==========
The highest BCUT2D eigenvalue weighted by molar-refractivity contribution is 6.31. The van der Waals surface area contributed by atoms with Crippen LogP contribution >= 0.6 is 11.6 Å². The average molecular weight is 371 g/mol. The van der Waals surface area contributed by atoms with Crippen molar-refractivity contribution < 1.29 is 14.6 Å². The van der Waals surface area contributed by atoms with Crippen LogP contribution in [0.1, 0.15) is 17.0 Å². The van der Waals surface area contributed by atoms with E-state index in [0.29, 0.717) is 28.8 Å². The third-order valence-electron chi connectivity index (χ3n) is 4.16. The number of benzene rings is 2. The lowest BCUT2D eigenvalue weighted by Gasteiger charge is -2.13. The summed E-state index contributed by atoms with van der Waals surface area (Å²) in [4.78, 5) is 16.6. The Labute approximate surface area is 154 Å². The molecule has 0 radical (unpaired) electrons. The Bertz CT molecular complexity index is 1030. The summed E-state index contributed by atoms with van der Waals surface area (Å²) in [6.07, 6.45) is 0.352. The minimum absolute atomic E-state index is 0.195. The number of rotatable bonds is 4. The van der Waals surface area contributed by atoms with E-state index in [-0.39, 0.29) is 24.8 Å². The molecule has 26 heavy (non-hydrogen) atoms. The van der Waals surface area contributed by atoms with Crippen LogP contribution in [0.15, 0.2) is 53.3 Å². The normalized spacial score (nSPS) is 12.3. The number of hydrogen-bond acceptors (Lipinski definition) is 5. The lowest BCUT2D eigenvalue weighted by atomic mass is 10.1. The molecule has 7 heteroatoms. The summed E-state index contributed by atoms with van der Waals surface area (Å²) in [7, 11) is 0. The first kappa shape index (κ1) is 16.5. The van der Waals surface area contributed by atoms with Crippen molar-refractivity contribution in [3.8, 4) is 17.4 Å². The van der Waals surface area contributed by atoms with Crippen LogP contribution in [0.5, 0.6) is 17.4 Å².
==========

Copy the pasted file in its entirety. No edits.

The highest BCUT2D eigenvalue weighted by molar-refractivity contribution is 6.31. The van der Waals surface area contributed by atoms with Crippen LogP contribution >= 0.6 is 11.6 Å². The average molecular weight is 371 g/mol. The van der Waals surface area contributed by atoms with Crippen molar-refractivity contribution < 1.29 is 14.6 Å². The van der Waals surface area contributed by atoms with Crippen LogP contribution in [0.1, 0.15) is 17.0 Å². The van der Waals surface area contributed by atoms with E-state index in [0.29, 0.717) is 28.8 Å². The third-order valence-electron chi connectivity index (χ3n) is 4.16. The number of benzene rings is 2. The lowest BCUT2D eigenvalue weighted by Gasteiger charge is -2.13. The summed E-state index contributed by atoms with van der Waals surface area (Å²) in [4.78, 5) is 16.6. The Labute approximate surface area is 154 Å². The molecule has 0 radical (unpaired) electrons. The Bertz CT molecular complexity index is 1030. The summed E-state index contributed by atoms with van der Waals surface area (Å²) in [6.07, 6.45) is 0.352. The minimum absolute atomic E-state index is 0.195. The number of rotatable bonds is 4. The van der Waals surface area contributed by atoms with E-state index in [-0.39, 0.29) is 24.8 Å². The molecule has 26 heavy (non-hydrogen) atoms. The van der Waals surface area contributed by atoms with Crippen LogP contribution in [0.15, 0.2) is 53.3 Å². The normalized spacial score (nSPS) is 12.3. The number of hydrogen-bond acceptors (Lipinski definition) is 5. The lowest BCUT2D eigenvalue weighted by atomic mass is 10.1. The molecule has 7 heteroatoms. The summed E-state index contributed by atoms with van der Waals surface area (Å²) in [7, 11) is 0. The first kappa shape index (κ1) is 16.5. The van der Waals surface area contributed by atoms with Crippen molar-refractivity contribution in [3.8, 4) is 17.4 Å². The van der Waals surface area contributed by atoms with Crippen LogP contribution in [0.5, 0.6) is 17.4 Å².